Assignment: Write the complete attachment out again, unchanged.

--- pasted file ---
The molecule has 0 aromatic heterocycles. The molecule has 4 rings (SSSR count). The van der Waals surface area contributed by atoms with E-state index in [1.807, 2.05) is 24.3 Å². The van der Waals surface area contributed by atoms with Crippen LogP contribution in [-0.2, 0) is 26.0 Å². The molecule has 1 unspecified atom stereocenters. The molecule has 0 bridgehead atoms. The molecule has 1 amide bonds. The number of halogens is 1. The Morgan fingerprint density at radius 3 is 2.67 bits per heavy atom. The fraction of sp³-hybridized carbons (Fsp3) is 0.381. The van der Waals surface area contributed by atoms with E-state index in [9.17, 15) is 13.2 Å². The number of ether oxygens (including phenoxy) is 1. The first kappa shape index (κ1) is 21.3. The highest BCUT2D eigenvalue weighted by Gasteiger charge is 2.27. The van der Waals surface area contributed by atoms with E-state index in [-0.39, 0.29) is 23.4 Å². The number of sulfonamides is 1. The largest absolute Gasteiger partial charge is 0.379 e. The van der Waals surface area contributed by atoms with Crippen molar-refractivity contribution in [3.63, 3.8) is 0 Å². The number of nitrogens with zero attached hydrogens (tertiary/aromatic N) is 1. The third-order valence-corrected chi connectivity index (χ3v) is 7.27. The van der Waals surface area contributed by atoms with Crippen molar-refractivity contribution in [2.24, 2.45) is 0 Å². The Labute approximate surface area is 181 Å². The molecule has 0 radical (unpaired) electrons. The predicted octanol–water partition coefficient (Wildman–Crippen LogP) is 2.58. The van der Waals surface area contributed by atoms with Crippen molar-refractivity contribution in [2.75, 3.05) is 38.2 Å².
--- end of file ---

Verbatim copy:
The molecule has 0 aromatic heterocycles. The molecule has 4 rings (SSSR count). The van der Waals surface area contributed by atoms with E-state index in [1.807, 2.05) is 24.3 Å². The van der Waals surface area contributed by atoms with Crippen LogP contribution in [-0.2, 0) is 26.0 Å². The molecule has 1 unspecified atom stereocenters. The molecule has 0 bridgehead atoms. The molecule has 1 amide bonds. The number of halogens is 1. The Morgan fingerprint density at radius 3 is 2.67 bits per heavy atom. The fraction of sp³-hybridized carbons (Fsp3) is 0.381. The van der Waals surface area contributed by atoms with E-state index in [9.17, 15) is 13.2 Å². The number of ether oxygens (including phenoxy) is 1. The first kappa shape index (κ1) is 21.3. The highest BCUT2D eigenvalue weighted by Gasteiger charge is 2.27. The van der Waals surface area contributed by atoms with E-state index in [-0.39, 0.29) is 23.4 Å². The number of sulfonamides is 1. The largest absolute Gasteiger partial charge is 0.379 e. The van der Waals surface area contributed by atoms with Crippen molar-refractivity contribution in [3.63, 3.8) is 0 Å². The number of nitrogens with zero attached hydrogens (tertiary/aromatic N) is 1. The third-order valence-corrected chi connectivity index (χ3v) is 7.27. The van der Waals surface area contributed by atoms with Crippen molar-refractivity contribution in [2.24, 2.45) is 0 Å². The Labute approximate surface area is 181 Å². The molecule has 0 radical (unpaired) electrons. The predicted octanol–water partition coefficient (Wildman–Crippen LogP) is 2.58. The van der Waals surface area contributed by atoms with Crippen molar-refractivity contribution in [2.75, 3.05) is 38.2 Å².